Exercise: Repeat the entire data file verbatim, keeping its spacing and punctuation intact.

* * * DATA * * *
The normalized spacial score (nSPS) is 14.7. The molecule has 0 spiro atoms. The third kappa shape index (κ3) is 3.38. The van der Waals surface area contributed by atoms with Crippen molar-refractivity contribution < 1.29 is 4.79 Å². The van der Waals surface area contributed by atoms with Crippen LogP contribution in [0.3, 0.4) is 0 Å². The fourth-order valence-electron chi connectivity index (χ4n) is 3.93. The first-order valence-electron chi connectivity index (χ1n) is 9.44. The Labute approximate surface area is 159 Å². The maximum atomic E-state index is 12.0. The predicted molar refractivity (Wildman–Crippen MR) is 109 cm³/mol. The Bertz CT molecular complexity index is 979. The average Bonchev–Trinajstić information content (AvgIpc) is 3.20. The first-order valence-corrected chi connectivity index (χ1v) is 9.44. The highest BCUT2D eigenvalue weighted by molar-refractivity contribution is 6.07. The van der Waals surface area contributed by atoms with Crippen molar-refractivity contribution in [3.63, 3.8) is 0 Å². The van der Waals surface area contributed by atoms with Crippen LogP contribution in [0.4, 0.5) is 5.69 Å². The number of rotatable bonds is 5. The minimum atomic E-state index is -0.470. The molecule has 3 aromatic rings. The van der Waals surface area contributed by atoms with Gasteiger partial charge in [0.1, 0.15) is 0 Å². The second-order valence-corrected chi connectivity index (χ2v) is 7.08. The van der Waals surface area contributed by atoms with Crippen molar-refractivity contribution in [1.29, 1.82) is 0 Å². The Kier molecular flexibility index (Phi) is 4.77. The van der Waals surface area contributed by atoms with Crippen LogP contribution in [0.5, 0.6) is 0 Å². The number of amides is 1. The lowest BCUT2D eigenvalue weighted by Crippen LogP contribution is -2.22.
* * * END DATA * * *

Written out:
The normalized spacial score (nSPS) is 14.7. The molecule has 0 spiro atoms. The third kappa shape index (κ3) is 3.38. The van der Waals surface area contributed by atoms with Crippen molar-refractivity contribution < 1.29 is 4.79 Å². The van der Waals surface area contributed by atoms with Crippen LogP contribution in [0.3, 0.4) is 0 Å². The fourth-order valence-electron chi connectivity index (χ4n) is 3.93. The first-order valence-electron chi connectivity index (χ1n) is 9.44. The Labute approximate surface area is 159 Å². The maximum atomic E-state index is 12.0. The predicted molar refractivity (Wildman–Crippen MR) is 109 cm³/mol. The Bertz CT molecular complexity index is 979. The average Bonchev–Trinajstić information content (AvgIpc) is 3.20. The first-order valence-corrected chi connectivity index (χ1v) is 9.44. The highest BCUT2D eigenvalue weighted by molar-refractivity contribution is 6.07. The van der Waals surface area contributed by atoms with Crippen molar-refractivity contribution in [3.63, 3.8) is 0 Å². The van der Waals surface area contributed by atoms with Crippen LogP contribution in [0.4, 0.5) is 5.69 Å². The number of rotatable bonds is 5. The minimum atomic E-state index is -0.470. The molecule has 3 aromatic rings. The van der Waals surface area contributed by atoms with Gasteiger partial charge in [0.1, 0.15) is 0 Å². The second-order valence-corrected chi connectivity index (χ2v) is 7.08. The van der Waals surface area contributed by atoms with Crippen molar-refractivity contribution in [1.29, 1.82) is 0 Å². The Kier molecular flexibility index (Phi) is 4.77. The van der Waals surface area contributed by atoms with Crippen LogP contribution in [0.5, 0.6) is 0 Å². The number of amides is 1. The lowest BCUT2D eigenvalue weighted by Crippen LogP contribution is -2.22.